Hints for designing accessible websites

Best practices for producing accessible web sites by the Royal National Institute for the Blind.

    Many people with sight problems have some useful vision, and read web pages in exactly the same way as fully sighted people: with their eyes. However the needs of people with poor sight vary considerably, depending on how their eye condition affects their vision. Some people require large text, while others can read only smaller letters. Most need a highly contrasting colour scheme, and some have very specific needs, for example yellow text on a black background. To cater for everyone, websites should be flexible in design, enabling individual users to use their own browser to adjust the text and colour settings to suit their own particular needs and circumstances.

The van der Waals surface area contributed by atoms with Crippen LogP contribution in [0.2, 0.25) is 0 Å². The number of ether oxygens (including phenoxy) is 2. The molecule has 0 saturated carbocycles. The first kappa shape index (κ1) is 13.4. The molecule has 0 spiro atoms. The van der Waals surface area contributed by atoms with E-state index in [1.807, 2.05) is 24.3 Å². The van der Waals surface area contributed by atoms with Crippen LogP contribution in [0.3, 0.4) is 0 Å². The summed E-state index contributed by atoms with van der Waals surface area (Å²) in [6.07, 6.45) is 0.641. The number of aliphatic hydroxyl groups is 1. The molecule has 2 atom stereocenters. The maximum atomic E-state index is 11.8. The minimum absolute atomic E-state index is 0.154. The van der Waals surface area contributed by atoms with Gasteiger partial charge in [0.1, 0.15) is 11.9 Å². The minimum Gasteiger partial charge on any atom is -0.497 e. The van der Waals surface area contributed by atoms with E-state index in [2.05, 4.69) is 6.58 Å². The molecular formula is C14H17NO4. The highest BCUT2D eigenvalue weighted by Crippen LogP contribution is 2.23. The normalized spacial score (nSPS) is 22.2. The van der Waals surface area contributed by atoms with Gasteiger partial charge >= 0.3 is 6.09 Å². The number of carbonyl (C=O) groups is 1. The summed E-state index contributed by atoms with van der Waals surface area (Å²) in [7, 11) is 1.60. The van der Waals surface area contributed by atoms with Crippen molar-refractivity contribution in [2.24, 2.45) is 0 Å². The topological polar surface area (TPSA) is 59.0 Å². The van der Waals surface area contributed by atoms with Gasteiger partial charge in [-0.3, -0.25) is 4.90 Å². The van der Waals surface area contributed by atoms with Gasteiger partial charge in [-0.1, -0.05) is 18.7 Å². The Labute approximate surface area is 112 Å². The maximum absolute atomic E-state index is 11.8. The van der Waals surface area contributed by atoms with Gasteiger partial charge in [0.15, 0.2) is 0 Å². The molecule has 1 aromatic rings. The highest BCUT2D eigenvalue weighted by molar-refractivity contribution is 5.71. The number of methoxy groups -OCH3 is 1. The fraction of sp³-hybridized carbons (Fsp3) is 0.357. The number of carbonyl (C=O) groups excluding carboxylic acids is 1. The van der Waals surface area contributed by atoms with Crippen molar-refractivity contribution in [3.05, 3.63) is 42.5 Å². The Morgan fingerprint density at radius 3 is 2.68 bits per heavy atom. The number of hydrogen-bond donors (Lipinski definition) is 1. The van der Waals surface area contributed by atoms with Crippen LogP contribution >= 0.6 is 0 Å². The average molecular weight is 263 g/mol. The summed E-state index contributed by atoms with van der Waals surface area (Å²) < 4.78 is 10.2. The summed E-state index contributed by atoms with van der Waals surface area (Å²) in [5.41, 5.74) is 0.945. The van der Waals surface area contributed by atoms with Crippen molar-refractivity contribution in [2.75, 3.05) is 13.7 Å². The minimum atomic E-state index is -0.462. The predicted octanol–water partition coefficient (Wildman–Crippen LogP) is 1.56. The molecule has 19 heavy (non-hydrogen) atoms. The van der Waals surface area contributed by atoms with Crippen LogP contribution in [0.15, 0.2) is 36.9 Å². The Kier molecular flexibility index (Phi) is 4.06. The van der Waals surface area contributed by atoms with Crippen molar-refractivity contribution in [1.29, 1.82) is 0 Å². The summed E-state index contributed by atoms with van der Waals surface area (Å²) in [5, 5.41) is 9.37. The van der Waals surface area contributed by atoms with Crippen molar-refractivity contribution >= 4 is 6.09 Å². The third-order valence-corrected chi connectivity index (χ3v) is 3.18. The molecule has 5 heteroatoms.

People with very little or no vision, on the other hand, read web pages with the help of access technology installed on their computer. Synthesised speech software can read the content of web pages aloud through a speaker, while braille software can output the same content to a retractable braille display so that the web page can be read by touch. Good design is essential for people accessing the web in these ways - poor design can render a site completely inaccessible.

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